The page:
1121 — Preventing Facilitator Burnout: Strategies for More Sustainable Process Improvement
Lead/Presenter: Tanya Olmos-Ochoa,
COIN - Los Angeles
All Authors: Olmos-Ochoa TT (Care Coordination QUERI; HSR&D Center for Healthcare Innovation, Implementation and Policy), David A. Ganz (Care Coordination QUERI; HSR&D Center for Healthcare Innovation, Implementation and Policy), Jenny M. Barnard (Care Coordination QUERI; HSR&D Center for Healthcare Innovation, Implementation and Policy) Lauren Penney (Veterans Evidence-based Research Dissemination and Implementation Center (VERDICT), South Texas Veterans Health Care System) Neetu Chawla (Care Coordination QUERI; HSR&D Center for Healthcare Innovation, Implementation and Policy)
A substantial evidence base supports the use of practice facilitation as an effective strategy to enable implementation of evidence-based practices and related quality improvement (QI) efforts in learning healthcare systems. Yet, challenges with implementing and maintaining facilitation exist and may impede efforts to grow and sustain an experienced facilitator workforce. This study identifies potential challenges facilitators may experience when working with QI teams and recommends strategies to address these challenges.
The Coordination Toolkit and Coaching (CTAC) project is an effort of the Care Coordination Quality Enhancement Research Initiative (QUERI) program to improve patient experience of care coordination in primary care. Using a cluster-randomized design, 12 primary care clinics were randomized to either a passive strategy (access to the CTAC online toolkit) or an active strategy (distance-based coaching plus access to the toolkit). Over a 12-month period, two facilitators delivered weekly, one-hour coaching calls to six clinics implementing a QI project of the clinic's choice. Data sources included facilitator reflections catalogued after all coaching calls (n = 223) and notes from debrief sessions between facilitators.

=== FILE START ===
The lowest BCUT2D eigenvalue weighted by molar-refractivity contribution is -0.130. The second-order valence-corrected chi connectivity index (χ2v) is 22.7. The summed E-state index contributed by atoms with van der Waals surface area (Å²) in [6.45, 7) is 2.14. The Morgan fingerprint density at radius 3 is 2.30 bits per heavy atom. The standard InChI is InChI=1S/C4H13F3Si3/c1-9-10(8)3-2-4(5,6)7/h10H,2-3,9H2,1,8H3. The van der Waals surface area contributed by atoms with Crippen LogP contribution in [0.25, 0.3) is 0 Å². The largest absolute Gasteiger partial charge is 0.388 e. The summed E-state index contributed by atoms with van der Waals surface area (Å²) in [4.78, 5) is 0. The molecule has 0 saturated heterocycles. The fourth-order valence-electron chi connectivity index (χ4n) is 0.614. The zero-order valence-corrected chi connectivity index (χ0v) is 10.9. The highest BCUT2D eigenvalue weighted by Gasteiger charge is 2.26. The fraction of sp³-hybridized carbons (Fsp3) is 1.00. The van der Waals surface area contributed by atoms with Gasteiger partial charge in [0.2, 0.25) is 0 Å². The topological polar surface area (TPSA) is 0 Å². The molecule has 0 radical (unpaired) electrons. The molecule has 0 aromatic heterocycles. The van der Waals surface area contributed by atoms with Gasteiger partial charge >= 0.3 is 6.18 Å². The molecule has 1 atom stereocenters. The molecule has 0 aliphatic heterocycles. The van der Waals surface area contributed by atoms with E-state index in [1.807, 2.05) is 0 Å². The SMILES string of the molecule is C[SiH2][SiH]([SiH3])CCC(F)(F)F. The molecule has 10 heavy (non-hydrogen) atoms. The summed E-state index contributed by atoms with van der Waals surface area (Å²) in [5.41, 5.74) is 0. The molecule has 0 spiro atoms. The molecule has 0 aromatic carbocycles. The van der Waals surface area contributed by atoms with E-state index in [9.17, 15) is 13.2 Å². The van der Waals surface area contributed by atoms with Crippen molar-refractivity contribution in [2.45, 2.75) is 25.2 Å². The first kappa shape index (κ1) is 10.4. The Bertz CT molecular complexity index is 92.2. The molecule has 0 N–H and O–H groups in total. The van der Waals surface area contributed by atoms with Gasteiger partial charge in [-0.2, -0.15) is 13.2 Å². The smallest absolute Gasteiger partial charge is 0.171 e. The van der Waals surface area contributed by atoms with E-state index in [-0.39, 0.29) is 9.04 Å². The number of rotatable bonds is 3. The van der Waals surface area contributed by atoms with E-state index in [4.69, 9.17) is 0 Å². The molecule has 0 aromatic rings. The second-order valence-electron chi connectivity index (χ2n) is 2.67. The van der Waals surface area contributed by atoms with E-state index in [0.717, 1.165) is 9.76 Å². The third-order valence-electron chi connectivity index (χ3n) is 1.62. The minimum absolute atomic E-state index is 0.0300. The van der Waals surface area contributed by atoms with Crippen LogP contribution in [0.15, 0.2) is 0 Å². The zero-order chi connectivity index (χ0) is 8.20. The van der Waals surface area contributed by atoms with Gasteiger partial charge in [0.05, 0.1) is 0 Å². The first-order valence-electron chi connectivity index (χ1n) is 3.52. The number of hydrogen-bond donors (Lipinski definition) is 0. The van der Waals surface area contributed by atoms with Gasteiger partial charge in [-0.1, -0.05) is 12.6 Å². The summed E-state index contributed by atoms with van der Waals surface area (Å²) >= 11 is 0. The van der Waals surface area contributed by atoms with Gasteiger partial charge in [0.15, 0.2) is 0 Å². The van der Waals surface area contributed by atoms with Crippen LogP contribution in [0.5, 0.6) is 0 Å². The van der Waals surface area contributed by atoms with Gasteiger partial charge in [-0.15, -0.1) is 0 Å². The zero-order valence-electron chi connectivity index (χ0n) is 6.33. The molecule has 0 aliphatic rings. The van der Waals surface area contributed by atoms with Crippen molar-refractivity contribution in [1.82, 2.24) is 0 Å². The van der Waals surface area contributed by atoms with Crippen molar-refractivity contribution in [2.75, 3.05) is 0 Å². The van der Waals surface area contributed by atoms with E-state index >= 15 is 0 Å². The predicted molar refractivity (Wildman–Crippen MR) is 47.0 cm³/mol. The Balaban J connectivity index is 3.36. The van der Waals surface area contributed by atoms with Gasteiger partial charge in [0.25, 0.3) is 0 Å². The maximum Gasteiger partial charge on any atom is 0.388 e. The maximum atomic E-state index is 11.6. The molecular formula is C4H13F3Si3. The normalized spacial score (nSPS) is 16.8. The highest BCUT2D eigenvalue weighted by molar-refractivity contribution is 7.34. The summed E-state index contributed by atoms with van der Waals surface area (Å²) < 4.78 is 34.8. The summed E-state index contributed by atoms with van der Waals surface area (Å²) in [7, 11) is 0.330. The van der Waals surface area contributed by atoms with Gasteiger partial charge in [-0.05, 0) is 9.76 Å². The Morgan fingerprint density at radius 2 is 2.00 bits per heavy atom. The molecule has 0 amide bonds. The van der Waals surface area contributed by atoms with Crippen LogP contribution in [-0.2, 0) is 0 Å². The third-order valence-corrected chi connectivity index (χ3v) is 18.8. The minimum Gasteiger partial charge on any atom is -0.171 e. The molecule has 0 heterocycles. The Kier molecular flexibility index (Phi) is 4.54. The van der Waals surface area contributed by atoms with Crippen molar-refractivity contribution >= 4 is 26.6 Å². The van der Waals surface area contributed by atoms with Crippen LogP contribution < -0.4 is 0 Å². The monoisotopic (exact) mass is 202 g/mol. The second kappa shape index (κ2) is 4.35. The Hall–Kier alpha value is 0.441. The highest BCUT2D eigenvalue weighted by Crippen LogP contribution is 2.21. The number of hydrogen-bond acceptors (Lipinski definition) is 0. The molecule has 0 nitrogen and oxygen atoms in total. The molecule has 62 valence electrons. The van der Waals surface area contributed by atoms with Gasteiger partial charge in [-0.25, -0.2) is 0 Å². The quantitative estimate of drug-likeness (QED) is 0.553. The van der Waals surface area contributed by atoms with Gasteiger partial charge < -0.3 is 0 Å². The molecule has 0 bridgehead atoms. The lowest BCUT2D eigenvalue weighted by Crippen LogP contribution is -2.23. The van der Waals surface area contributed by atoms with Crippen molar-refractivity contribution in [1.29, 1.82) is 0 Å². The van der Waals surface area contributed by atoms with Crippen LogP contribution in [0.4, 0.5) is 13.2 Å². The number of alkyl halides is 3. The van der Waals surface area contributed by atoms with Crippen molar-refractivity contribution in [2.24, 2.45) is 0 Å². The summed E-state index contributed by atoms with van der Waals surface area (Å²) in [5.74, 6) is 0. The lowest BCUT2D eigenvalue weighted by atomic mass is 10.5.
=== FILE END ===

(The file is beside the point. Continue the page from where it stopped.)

We identified nine facilitation stressors: lack of progress/follow-through; changes to the coached team; emotion/frustration directed at the facilitator; mismatched expectations between the facilitator and coached team; managing project timeline and deliverables; supporting QI methods and data collection; managing team dynamics; promoting effective communication; and documenting implementation and facilitation processes. Given these stressors, we recommend that facilitators: continually re-assess process improvement activities and QI methods (e.g., aligning goals with project timeline); moderate discussions to help anticipate and resolve common challenges to process improvement (e.g., staffing turnover, within-team conflict); support teams with appropriate data collection and analysis; and set aside time to self-reflect (e.g., debrief sessions), discuss (e.g., with a co-facilitator), and make necessary adjustments to their facilitation process.
Understanding how facilitation affects facilitators and providing facilitators with tools to address stressors are essential for sustainability of QI and other process improvement efforts, and for continued use of facilitation as an implementation strategy.
Identifying facilitation stressors and strategies to overcome them may enhance the development and maintenance of an experienced facilitator workforce to support the next generation of process improvement.